International Scholarly Research Notices

International Scholarly Research Notices / 2014 / Article

Clinical Study | Open Access

Volume 2014 |Article ID 250536 |

Sunil Sadruddin Samnani, Muhammad Farooq Umer, Syed Hussain Mehdi, Farah Naz Farid, "Impact of Preoperative Counselling on Early Postoperative Mobilization and Its Role in Smooth Recovery", International Scholarly Research Notices, vol. 2014, Article ID 250536, 5 pages, 2014.

Impact of Preoperative Counselling on Early Postoperative Mobilization and Its Role in Smooth Recovery

Academic Editor: San-Lin You
Received28 Apr 2014
Accepted08 Aug 2014
Published29 Oct 2014


Background and Objectives. Preoperative counseling is effective to foster early postoperative mobilization that reduces pulmonary complications following abdominal surgery. This study aims at evaluating the effect of preoperative counseling regarding postoperative mobilization and its impact on reducing pulmonary complications. Design and Setting. Randomized control trial was conducted at the Department of Surgery of a tertiary care hospital, Karachi. Patients and Materials. Patients who underwent abdominal surgery and met inclusion criteria were recruited. All participants were randomly divided into two groups. Both groups received information about the surgery and Group I received additional counseling for postoperative mobilization. All patients were encouraged for postoperative mobilization. Scholes et al. criteria were used to evaluate postoperative pulmonary complications. Results. In total 232 participants were recruited and divided into two groups. There was no significant difference in participants’ age (), duration of surgery (), and pain score () of both groups. However, significant difference was identified in mobilization from bed to chair and mobilization for >10 minutes. Patients in Group I experienced less pulmonary complications in comparison with Group II.

1. Introduction

Postoperative pulmonary complications are found to be associated with increased morbidity and mortality following abdominal surgeries [1]. They also lead to additional health cost and prolonged length of hospital stay [2]. According to the findings reported in an Australian study, postoperative pulmonary complications are 13% prevalent and significantly prolong length of hospital stay [3]. However, various rates of pulmonary complications had been reported in the literature due to lack of proper criteria for pulmonary complications [4].

Strategies to prevent postoperative pulmonary complications have been studied at limited extent. Available evidences suggest that early postoperative mobilization following abdominal surgery contributes to improved lung volume which eventually reduces incidences of postoperative pulmonary complications [5, 6]. However, quantity of postoperative early mobilization to prevent pulmonary complication is unknown.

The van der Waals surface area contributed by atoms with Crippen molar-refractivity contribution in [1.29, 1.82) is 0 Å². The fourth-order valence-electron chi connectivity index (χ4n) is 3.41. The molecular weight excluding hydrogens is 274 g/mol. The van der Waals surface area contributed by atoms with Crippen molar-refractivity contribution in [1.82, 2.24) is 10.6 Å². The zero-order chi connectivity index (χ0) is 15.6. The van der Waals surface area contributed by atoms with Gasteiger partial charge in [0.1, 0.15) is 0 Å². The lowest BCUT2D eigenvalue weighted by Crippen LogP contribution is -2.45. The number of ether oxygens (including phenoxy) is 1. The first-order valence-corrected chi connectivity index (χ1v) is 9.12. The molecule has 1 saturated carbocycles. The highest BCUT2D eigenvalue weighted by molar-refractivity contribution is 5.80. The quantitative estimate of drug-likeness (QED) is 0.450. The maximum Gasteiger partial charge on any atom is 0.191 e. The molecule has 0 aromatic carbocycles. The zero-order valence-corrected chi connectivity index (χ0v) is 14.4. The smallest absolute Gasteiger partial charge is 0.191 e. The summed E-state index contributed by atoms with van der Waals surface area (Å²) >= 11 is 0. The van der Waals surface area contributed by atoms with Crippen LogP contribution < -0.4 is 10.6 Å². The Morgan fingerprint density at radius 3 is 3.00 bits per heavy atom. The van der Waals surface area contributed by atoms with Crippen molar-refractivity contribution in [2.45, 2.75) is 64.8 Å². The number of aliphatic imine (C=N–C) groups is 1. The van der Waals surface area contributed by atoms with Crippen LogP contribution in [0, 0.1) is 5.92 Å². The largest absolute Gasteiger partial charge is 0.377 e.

Preoperative counseling regarding hospital stay and patient’s role in recovery has proven to reduce anxiety, reduce length of stay, and have better compliance with postoperative care plan including early mobilization [7]. Eventually, preoperative counseling may contribute towards early mobilization that can reduce postoperative pulmonary complications following abdominal surgery.

Counseling regarding surgical procedures is commonly employed at every setup but less importance is given to additional counseling regarding postoperative management. This study aims at evaluating the effect of preoperative counseling regarding postoperative mobilization and its impact on reducing pulmonary complications in a developing world.

2. Materials and Methods

The randomized control trial was conducted at the Department of General Surgery of a tertiary care hospital of Karachi, Pakistan, from September 2012 to March 2013. Participants were recruited from outpatient clinic as well as from emergency department of the hospital. Consecutive cases were selected from the selected study setting. Study participants included patients undergoing abdominal surgery. Patients who underwent laparoscopic or minimally invasive surgeries and patients whose score was 2 on the American Society of Anesthesiologist (ASA) scale were excluded. Patients who had poor surgical outcomes and needed reexploration were also excluded from study. Moreover, patients who were smokers and had abnormal findings on X-ray were also excluded.

Patients who met the predetermined inclusion criteria were recruited in the study. Participants were divided into two groups randomly. Systemic random sampling technique was used to recruit study participants. Every second patient who visited selected study setting was recruited in Group I, whereas others were kept in Group II. Group I received informed consent regarding surgical procedure as well as counseling related to early postoperative mobilization and its impact on surgical outcome, whereas Group II received information regarding surgical procedure only. To reduce biasness, senior residents who were not part of the study conducted these counseling sessions. An information sheet was provided to patients in both English and Urdu language. Explanation was given about nature of study, rights of study participants, privacy and confidentiality of participants, and rights of withdrawal from study. Written informed consent was taken from each study participant. Study was approved by ethical committee of hospital.